Two blog buddies both recently referenced a recent Chris Hedges column, found with different headlines on AlterNet and Truthdig.  Hedges isn’t just your average outside-looking-in church critic.  He knows of what he speaks; he’s a PK who attended a mainline seminary before his movement toward atheism.  His column reveals what I’ve found in his other writings, that he’s a somewhat reluctant atheist, and without the sort of bombastic, egocentric rhetoric of  atheistic contemporaries like Chris Hitchens and Bill Maher.  His theological training shines through this article, in which he wrestles with the conjoined issues of organized religion’s apparent demise and the troubling void its deconstruction is creating.  On the one hand, the insidious, perfidious rot that has fully set in throughout the institutional church is bringing about a very justifiable end to the institution.  On the other hand, once it’s gone where does civilization find a moral ethic rooted in the awareness that individual responsibility is to be fused with compassion?   As I noted in a previous Holy Week post, it wasn’t institutional religion that created and then dropped the atomic bomb, nor did Joe Stalin or Mao Zedong bother even to pay lip service to religion in their mass exterminations of people back in the late, great 20th century (perhaps the most barbarous century in recorded history).   Go here for a good take on Hedges’ piece by another progressive pastor.   Like him, I find it interesting that my defense of organized religion has made me a contrarian……………………………………….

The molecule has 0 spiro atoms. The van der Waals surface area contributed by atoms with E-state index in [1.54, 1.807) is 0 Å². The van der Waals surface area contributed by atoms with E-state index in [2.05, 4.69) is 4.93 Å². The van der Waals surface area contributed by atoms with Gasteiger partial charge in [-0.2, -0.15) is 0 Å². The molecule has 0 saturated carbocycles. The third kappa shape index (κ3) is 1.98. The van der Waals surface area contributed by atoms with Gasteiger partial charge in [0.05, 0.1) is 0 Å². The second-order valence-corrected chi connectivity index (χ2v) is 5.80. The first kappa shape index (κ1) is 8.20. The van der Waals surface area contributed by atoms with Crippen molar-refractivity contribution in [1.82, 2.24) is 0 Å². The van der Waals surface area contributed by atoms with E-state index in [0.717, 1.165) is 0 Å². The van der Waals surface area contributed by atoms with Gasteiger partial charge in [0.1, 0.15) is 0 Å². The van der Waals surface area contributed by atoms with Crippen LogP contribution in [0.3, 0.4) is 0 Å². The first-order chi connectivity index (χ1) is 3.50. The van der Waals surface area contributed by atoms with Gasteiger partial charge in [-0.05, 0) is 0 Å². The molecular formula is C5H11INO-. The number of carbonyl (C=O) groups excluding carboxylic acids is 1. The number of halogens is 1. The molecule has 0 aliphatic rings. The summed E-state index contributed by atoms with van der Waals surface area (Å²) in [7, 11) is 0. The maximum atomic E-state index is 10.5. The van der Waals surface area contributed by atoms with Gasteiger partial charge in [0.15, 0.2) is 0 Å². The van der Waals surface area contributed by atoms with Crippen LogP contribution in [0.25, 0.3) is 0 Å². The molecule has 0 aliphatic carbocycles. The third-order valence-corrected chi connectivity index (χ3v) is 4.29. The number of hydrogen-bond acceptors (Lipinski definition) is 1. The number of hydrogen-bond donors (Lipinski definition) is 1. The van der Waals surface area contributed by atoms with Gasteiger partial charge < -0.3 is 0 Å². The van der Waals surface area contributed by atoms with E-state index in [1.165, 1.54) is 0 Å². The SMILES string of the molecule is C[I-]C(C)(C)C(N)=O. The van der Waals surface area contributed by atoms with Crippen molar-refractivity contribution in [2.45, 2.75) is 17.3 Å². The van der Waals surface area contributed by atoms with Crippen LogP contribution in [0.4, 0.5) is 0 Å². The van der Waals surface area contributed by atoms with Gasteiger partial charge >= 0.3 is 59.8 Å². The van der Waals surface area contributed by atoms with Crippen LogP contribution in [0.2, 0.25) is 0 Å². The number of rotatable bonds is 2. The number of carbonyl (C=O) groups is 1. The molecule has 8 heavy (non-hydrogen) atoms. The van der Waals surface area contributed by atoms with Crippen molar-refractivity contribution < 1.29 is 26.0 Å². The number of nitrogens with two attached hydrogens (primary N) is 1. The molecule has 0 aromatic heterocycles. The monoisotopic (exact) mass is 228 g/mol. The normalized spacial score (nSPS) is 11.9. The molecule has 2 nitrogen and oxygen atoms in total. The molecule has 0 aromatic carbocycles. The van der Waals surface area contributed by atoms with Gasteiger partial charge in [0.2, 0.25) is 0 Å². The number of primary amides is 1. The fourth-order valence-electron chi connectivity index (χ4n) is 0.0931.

This contrarian finds himself in a bit of a sabbatical these days, in large part due to the issues just mentioned.  It’s been a good time away and a time I didn’t know I needed until it was thrust upon me.  I’ve already found myself–put myself, actually–in places where I’ve had an opportunity to reconsider those classic Lutheran notions like simul justus et peccator (both saint and sinner),  and the many ways this condition plays out for good and for ill in our relationships.   Then there’s Grace–our need to receive it and then also to give it–and again, how this plays out most powerfully in the midst of our relationships.  I also recently had the opportunity to sit at table with a group of folks who all work at one of those superstores where the boxes are stacked high and deep, and where customers are promised the lowest possible prices.  I was intrigued to hear them talk of all the mean-spirited backbiting and conniving behaviors found in their workplace, and left the experience feeling a whole lot better about the culture of the church……it was a good reminder that despite criticism to the contrary, it’s not like the church cornered the market on such behaviors………………………….